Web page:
The last three French detainees held at the U.S. military base in Guantanamo Bay (search), Cuba, returned to France on Monday and were detained by authorities, judicial officials said.

The detainees — Mustaq Ali Patel, Ridouane Khalid and Khaled Ben Mustafa — were being held by the French counterterrorism agency known as DST (search), the officials said on condition of anonymity.

The U.S. Department of Defense confirmed the transfer but declined to give details, citing operational and security considerations.

The three men were among seven French citizens captured in the U.S.-led campaign that toppled Afghanistan's hard-line Taliban (search) regime in late 2001. They spent more than two years at Guantanamo.

The four others — Mourad Benchellali, Imad Kanouni, Nizar Sassi and Brahim Yadel — returned to France in late July and are being held as part of an investigation into suspected terror networks.

French authorities said last month that details were being finalized with American officials about an eventual release of the three remaining detainees.

Foreign Ministry spokesman Herve Ladsous said the three men had been expected Monday evening, but did not elaborate. Defense lawyer William Bourdon said they were landing at Villacoublay military airport, south of Paris, but he could not confirm their arrival.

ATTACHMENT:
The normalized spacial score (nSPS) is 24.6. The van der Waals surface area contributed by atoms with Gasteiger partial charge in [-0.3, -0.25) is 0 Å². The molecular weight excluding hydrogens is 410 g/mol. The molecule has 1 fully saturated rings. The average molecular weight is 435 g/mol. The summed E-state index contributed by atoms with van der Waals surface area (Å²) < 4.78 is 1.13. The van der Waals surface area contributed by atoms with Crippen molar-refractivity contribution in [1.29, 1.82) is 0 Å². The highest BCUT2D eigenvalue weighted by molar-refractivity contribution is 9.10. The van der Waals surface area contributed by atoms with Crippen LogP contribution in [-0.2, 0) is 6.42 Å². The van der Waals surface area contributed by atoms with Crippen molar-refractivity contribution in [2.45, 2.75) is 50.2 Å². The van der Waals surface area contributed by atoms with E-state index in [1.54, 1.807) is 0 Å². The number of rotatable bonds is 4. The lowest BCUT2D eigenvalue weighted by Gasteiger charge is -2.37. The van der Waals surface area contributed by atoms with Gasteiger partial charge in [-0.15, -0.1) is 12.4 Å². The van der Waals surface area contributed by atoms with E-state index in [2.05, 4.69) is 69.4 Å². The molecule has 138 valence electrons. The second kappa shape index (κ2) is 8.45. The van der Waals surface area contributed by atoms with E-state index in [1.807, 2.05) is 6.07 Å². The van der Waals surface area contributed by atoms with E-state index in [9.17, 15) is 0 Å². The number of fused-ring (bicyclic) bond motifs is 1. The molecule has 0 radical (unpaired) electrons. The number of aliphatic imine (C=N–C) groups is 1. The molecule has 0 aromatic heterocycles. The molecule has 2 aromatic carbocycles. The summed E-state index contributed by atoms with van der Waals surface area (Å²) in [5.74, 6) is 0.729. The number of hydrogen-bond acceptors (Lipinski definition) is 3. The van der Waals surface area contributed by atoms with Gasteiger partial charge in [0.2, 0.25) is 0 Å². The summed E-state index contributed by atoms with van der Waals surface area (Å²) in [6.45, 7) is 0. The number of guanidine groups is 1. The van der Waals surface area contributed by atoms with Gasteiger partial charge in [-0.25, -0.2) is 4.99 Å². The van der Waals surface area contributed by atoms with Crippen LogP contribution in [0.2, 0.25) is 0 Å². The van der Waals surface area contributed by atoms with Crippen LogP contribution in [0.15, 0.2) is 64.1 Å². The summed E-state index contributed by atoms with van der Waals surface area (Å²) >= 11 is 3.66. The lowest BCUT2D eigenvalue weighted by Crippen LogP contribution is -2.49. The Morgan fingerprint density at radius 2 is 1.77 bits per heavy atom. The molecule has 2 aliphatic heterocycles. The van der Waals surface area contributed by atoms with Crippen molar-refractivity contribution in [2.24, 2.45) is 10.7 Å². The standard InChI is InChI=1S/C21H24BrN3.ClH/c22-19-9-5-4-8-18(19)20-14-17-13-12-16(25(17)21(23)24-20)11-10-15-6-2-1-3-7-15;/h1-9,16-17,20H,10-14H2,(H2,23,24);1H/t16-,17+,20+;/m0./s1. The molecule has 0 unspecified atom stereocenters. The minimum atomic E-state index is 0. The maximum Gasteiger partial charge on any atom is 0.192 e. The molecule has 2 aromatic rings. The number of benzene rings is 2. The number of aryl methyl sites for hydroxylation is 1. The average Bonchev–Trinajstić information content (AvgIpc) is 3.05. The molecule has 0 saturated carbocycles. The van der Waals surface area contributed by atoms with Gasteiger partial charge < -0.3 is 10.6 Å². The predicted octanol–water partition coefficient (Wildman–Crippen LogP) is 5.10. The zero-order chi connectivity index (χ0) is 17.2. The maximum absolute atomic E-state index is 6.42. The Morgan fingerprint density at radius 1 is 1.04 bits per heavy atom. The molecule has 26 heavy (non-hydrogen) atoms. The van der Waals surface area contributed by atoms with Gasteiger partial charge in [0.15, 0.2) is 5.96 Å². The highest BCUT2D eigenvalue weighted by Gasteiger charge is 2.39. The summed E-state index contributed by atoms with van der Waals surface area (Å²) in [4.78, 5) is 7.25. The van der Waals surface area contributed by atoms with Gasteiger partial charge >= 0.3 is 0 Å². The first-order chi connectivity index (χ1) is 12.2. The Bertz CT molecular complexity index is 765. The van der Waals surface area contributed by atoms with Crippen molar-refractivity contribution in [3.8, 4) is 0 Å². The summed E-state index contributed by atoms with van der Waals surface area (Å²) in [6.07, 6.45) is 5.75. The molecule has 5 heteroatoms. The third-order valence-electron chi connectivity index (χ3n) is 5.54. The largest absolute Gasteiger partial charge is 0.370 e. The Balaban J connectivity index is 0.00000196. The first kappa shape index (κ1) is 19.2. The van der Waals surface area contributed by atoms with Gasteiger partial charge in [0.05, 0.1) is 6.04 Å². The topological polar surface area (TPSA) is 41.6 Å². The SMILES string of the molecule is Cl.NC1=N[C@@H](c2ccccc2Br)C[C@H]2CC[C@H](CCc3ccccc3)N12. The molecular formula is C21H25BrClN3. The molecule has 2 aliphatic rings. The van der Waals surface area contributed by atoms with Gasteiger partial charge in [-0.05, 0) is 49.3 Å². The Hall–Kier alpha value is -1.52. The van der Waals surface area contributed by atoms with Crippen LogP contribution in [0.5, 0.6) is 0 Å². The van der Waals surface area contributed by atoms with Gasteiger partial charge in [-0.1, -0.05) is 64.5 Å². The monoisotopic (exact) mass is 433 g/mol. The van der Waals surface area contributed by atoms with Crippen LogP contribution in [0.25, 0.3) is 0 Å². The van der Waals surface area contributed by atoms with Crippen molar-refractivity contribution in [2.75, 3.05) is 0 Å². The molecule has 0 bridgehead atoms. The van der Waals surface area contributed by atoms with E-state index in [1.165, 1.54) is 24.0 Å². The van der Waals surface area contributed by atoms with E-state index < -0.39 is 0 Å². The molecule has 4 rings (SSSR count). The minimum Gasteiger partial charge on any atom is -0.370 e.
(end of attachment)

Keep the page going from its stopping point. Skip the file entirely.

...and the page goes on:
The Department of Defense said the handover raised to 211 the number of detainees who have been released from Guantanamo, including 146 who were released and 62 who were transferred to the control of other governments.

It did not specify the reason for the transfer of the three men, but said factors could include "whether the detainee is of further intelligence value to the United States and whether the detainee is believed to pose a continuing threat to the United States if released."

Some 540 prisoners are being held at Guantanamo Bay, according to the Defense Department, many without charge or access to attorneys.

Defense lawyers said the three were likely to go before an investigating judge. They could be held pending investigation under the preliminary charge of "criminal association with a terrorist enterprise" — a charge often used in such cases in France.

Renowned French anti-terrorism magistrate Jean-Louis Bruguiere opened a legal file on the cases in November 2002, after the French nationals were found to be in U.S. custody at Guantanamo.

Khalid's brothers, Djamel and Zinedine, already are being investigated in France on suspicion of involvement in the robbery of more than $1 million to finance terrorism. Zinedine Khalid also is being investigated separately in a case of suspected Chechen terrorism.

Judicial officials said Patel's case could present problems, because he does not appear to have links with Islamic militants and was thought to have been in the Pakistan-Afghanistan region for business reasons when he was detained.

"As for Mr. Patel, from what I know, we're looking at a series of bad coincidences and slightly disastrous random events," Bourdon said last month. "He was in Afghanistan long before the Taliban" controlled the country, he said.

Cousins of the Indian-born former imam say Patel, 45, was a victim of bad luck and bad timing who had settled in Afghanistan in the early to mid-1990s — long before the U.S.-led invasion of the country.